Getting the Vaccine to People Who Need It: Capitalism’s Logistical Nightmare

Image credit: Christian Emmer ( CC BY-NC 4.0

Now that a couple of vaccines have been approved for emergency use authorization by the U.S. Food and Drug Administration (FDA), and healthcare workers have been receiving vaccinations in the first phase, other groups of individuals—like those aged 65 and older—are beginning to receive a vaccine for COVID-19. This should be a time for people to feel a sense of relief, but instead it’s been an incredibly disjointed vaccine rollout and has caused a lot of problems for those seeking vaccination. 

Some people haven’t been able to schedule their second shots, which needs to happen in a very specific timeframe in relation to the first shot. This could force people to get their first shot for a second time. Another problem is how difficult it is for people to navigate county websites to find where they can get vaccinated and book an appointment. 

But maybe the biggest problem facing us now is the dwindling supply of vaccines sent to counties. In California this past week, Los Angeles County public health director Barbara Ferrer said “…often, we do not know from one week to the next how many doses will be allocated to L.A. County.” In Solano County, health officials cite similar problems, saying that their supply of vaccines doesn’t meet the public demand.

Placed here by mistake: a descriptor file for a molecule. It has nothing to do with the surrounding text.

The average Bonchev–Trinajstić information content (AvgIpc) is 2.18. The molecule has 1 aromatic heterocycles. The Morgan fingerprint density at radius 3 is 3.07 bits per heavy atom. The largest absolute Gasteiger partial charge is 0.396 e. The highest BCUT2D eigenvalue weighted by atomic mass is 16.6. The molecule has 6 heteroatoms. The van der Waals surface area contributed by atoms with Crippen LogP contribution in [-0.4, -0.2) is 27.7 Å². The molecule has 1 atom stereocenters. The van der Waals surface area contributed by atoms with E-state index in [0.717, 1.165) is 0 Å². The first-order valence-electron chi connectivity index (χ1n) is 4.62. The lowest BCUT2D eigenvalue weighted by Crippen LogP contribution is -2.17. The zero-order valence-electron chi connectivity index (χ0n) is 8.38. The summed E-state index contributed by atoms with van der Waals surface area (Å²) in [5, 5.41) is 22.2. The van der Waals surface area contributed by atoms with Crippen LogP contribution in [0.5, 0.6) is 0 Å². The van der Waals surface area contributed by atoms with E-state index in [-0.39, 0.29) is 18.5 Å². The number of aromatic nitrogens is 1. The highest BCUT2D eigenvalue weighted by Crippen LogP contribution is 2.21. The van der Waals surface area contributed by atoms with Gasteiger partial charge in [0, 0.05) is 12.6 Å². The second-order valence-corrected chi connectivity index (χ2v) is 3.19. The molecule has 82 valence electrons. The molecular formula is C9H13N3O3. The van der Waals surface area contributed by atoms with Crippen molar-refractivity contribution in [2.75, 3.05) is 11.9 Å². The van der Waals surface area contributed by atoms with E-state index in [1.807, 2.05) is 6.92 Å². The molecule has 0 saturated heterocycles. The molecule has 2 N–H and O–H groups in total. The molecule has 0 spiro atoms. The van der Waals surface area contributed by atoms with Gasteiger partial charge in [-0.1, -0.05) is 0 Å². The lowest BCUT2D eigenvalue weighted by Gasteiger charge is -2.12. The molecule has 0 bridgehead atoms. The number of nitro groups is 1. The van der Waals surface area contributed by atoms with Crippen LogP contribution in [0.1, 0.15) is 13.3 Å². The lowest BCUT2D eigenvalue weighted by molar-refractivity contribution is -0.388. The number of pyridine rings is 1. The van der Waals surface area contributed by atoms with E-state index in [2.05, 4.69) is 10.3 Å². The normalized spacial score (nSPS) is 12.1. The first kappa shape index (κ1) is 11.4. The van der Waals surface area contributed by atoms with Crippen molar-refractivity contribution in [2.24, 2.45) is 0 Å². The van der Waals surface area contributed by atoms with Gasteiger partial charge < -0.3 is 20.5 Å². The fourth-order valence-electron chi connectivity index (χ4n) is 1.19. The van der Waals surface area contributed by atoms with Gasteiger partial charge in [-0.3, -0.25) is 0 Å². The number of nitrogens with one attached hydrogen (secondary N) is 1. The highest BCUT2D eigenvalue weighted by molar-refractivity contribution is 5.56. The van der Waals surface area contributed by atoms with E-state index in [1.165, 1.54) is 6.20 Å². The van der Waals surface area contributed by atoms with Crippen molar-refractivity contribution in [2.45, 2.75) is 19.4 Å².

Trying to achieve a responsible vaccination schedule for the public has been a logistical nightmare. Vaccine manufacturers, state and county health officials, hospitals and other healthcare institutions, and standalone pharmacies like Walgreens are working independently of each other, without clear and constant communication among all of the layers of the supply chain. 

It’s obvious that we need to have a global coordinated effort to combat this virus, but the way our society is structured is severely hindering it. The system of capitalism discourages working communally and instead favors individualism and competition. So, is it any wonder that there’s been so many setbacks with the vaccine roll-out?

But COVID-19 isn’t the only crisis that requires a coordinated effort. There’s also climate change, global food insecurity, the housing crisis that leaves many without homes, and much more. This pandemic is forcing us to re-examine the way our society is structured, and challenging us all to fight for a world that truly values the health and safety of all.